The Difference Between a Good Cop and a Bad Cop
During my career I have been in countless high speed chases and I must say that when the perps finally bail out of the car and start to run your heart is pumping pure octane. When you catch them (or they surrender) it is very, very difficult to resist the urge to slam them to the ground and beat them to a pulp on sight. Policing is a very violent job, most of what you deal with is people suffering and/or people trying to take advantage of other peoples suffering. Even so I'm not gong to give some sob story about how stressful the job is and how that stress makes you do things like shoot an unarmed man 3 times, because it doesn't. The job is stressful and sometimes you do go overboard, but that is when your professionalism and your ability to transcend your own emotions comes in. If you cannot manage your fear and stress then you do not need to be in law enforcement. If you don't like dealing with peoples problems day after day no matter how petty, then you don't need to be in law enforcement. And for Gods sake If you don't like being around poor people and minorities then you don't need to be in law enforcement!
Yes I am a lefty but in the interest of full disclosure I will admit that I have "tuned up" my share of perpetrators who were trying to resist. So I can say from experience that there is a big difference in having to fight some one that is resisting and brutalizing someone that is not. That is what defines each officers red line and his or her use of force and more importantly the degree to which that force is applied. To put it bluntly it is where your authority begins and that persons rights and acknowledgment of your authority ends. Admittedly I have snatched people out of car windows in anger after they have lead me on high speed chases through school zones at 2:30. I have goaded perps who would swallow crack cocaine rather than get caught with their third felony possession. I have done a lot of things none of which where illegal but to the casual observer may have appeared cruel. It is a grimy job and in some respects you have to get grimy to do it effectively.
However there is a distinct difference between confronting a 20 year old passenger in a car chase and actually having to fight a 6ft 7in, 350lb paranoid schizophrenic who has been off of his medicine for 3 days. Especially when the first thing he does is look you straight in the eye and without flinching calmly tells you "I'm not going nowhere Motherfucker, you are going to have to kill me". In all my experience I have never seen nor heard of an incident like what happened in California. As a matter of fact if that incident had happened in my department the officer would be brought up on aggravated assault charges by the local D.A within 12 hours. The first thing that jumped out at me from the tape was all of the tactical errors that the officer that shot him made. I immediately noticed how he was gripping his weapon (defensively) in front of him like he was trying to hold off Dracula with a crucifix and not securing the suspect.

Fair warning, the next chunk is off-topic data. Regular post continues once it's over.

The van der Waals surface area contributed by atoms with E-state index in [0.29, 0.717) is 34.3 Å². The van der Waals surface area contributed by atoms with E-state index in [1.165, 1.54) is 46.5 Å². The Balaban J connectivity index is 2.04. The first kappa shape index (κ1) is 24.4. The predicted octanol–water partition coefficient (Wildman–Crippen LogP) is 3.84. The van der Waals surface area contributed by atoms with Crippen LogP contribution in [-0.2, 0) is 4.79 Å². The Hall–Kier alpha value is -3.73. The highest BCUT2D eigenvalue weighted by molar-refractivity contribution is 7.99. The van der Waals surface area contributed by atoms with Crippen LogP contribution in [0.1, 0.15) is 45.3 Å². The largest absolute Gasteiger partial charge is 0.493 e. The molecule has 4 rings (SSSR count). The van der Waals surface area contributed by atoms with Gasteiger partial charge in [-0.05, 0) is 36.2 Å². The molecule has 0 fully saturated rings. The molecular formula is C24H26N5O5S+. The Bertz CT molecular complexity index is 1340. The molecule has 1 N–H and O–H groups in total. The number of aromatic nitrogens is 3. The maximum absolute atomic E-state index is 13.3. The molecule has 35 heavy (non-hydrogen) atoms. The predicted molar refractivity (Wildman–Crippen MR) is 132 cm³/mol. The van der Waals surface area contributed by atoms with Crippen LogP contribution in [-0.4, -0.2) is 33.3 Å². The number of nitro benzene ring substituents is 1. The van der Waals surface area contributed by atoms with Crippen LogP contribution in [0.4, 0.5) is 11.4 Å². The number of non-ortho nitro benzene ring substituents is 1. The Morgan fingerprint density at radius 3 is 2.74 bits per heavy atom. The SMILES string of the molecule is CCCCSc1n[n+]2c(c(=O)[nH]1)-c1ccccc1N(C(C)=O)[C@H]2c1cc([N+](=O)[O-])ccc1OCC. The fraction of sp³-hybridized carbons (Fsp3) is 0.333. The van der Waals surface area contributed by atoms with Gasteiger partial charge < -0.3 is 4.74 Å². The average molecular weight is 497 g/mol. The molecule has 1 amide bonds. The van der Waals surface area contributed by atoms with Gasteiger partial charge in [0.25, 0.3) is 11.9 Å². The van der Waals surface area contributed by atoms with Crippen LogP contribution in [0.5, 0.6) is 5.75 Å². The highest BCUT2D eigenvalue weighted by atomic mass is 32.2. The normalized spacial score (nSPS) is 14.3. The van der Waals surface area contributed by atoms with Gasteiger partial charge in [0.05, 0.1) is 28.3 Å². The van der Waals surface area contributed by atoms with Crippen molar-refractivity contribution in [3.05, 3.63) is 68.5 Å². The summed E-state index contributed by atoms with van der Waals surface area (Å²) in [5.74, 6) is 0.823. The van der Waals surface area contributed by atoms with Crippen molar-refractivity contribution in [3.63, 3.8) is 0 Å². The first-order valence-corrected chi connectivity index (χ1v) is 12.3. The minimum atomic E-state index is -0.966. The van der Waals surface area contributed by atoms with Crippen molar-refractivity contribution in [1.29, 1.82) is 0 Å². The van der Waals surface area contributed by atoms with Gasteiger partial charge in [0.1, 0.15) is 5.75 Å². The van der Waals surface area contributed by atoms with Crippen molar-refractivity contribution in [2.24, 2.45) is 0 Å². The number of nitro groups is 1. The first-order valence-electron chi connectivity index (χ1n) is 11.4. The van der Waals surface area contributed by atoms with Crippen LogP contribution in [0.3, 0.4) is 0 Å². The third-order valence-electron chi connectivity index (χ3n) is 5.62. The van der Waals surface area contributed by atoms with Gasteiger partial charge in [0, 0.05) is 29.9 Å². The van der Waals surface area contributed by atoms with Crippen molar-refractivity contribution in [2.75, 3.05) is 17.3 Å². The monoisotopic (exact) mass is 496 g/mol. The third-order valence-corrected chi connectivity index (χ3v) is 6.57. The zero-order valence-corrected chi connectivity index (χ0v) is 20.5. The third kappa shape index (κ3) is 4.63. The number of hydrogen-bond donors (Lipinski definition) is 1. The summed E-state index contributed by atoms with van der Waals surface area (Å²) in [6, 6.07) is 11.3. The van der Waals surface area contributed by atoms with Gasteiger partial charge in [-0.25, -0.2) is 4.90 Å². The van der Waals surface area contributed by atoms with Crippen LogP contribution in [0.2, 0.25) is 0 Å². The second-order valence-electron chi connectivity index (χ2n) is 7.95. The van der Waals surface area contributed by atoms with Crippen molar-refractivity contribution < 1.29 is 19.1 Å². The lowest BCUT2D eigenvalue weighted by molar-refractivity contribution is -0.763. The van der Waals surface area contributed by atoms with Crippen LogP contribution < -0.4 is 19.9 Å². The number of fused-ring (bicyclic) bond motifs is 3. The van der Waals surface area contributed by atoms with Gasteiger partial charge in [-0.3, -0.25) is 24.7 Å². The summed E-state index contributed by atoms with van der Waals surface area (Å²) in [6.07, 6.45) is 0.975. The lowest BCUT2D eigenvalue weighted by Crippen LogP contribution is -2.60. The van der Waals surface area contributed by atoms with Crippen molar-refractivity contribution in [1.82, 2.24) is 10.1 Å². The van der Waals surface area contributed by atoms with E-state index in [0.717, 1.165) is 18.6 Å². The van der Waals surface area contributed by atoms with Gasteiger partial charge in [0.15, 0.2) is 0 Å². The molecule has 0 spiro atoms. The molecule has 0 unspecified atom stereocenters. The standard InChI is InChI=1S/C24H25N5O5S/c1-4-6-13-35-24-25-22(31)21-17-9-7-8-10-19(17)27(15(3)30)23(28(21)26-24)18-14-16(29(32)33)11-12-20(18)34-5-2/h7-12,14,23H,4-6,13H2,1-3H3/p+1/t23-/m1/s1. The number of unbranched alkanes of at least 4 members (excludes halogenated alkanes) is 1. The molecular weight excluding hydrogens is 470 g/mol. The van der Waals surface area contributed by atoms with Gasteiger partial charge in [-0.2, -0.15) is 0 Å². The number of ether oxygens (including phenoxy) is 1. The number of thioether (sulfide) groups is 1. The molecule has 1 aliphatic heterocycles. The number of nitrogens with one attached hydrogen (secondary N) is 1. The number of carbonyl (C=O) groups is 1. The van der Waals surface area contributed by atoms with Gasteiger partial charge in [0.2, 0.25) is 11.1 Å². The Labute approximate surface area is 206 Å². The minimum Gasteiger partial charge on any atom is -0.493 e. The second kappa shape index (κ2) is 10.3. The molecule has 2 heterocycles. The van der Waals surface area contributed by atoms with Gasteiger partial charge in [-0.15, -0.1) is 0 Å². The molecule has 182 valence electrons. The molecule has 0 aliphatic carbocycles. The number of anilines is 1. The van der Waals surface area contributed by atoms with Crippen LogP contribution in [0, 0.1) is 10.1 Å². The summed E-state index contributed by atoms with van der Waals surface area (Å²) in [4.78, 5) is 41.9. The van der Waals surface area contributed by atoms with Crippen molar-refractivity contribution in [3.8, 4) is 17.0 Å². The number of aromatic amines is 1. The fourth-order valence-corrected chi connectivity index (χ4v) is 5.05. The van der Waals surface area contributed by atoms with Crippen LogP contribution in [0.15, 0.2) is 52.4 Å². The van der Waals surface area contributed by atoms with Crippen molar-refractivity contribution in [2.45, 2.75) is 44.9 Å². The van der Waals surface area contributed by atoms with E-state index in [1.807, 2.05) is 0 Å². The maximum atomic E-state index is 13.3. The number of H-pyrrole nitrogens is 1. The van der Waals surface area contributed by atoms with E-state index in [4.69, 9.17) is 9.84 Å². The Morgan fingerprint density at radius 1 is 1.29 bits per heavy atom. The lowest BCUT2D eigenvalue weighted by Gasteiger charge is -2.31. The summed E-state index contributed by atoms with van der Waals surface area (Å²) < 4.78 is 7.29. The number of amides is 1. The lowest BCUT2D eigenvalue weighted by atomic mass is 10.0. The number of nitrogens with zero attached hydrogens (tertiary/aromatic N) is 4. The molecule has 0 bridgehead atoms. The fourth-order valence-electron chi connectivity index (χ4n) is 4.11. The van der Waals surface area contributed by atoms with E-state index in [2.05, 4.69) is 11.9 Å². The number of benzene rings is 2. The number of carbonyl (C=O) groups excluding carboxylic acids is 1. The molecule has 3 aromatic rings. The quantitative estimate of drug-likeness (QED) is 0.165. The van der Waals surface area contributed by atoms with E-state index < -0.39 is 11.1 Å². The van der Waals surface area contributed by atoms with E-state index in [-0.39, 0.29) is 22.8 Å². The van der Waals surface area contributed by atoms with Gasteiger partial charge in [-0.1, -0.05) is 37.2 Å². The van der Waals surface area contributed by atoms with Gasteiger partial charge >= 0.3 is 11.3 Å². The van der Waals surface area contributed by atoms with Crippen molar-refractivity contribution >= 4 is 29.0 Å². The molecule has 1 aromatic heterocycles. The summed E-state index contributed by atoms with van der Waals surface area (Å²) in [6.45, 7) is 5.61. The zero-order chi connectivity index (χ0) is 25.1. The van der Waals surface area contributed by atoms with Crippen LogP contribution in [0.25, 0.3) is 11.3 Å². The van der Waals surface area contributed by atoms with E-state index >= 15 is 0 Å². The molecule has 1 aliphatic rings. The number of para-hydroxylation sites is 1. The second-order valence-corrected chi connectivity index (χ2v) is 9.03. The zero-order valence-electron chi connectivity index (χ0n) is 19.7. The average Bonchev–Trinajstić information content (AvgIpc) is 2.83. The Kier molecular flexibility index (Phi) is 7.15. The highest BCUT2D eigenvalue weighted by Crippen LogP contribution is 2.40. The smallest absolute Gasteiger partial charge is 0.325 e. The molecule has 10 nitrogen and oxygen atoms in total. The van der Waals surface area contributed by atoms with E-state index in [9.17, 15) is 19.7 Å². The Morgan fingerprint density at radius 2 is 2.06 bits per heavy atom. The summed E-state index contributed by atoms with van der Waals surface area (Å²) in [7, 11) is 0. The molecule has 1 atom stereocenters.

Rule#1: Make the scene safe. That means assess the situation, ensure your own safety, secure the area and secure the suspect. If you have a perp on the ground YOU SECURE HIS ASS ASAP. The fact that he stood there yelling at the guy says to me that he had no idea what he was doing. His posture, the way that he was holding his weapon, and the fact that he already had a cover unit with him and they were still trying to verbally gain control of the situation shows me one thing. These officers were not well trained, nobody took primary control of the call and they quite possibly were afraid. Cowardice in policing is much different than simply being nervous or afraid.
I have been afraid before I won't even lie about that. Although I have been on the street for a while generally I can still go to a call and be uneasy 1 to 2 times a week. Im not talking about "oh I might have left the iron on at home" uneasy, Im talking the "oh shit this MF might try and hurt me" uneasy. When I get that feeling it just means that I need to be extra careful and tactically aware. But cowardice is a different story. Cowardice paralyzes you and makes you do things like what happened on that video. Cowardice eats away at you and makes you hate the poeple whose community you patrol everyday. When you have that many officers at the scene and the subject is obeying your verbal commands you holster your weapon and secure him. Thats it. I have been in several chases where I never even took my weapon out, I just immediately secured the perp.
Back to my original example. When I got the call of the 6'7" crazy dude and he began to fight, it took myself and 2 other officers 4 minutes just to get a pair of handcuffs on him. Even with cuffs on he fought and kicked for another 4 minutes. Anybody who has wrestled, or done any sort of grappling will tell you that 6-8 minutes locked up with someone is an eternity. Especially when that person is in an altered state of reality. That said when we were talking about the incident afterwords not one of us had ever even considered shooting him. Those officers should be fired because they are a danger to themselves and the citizens.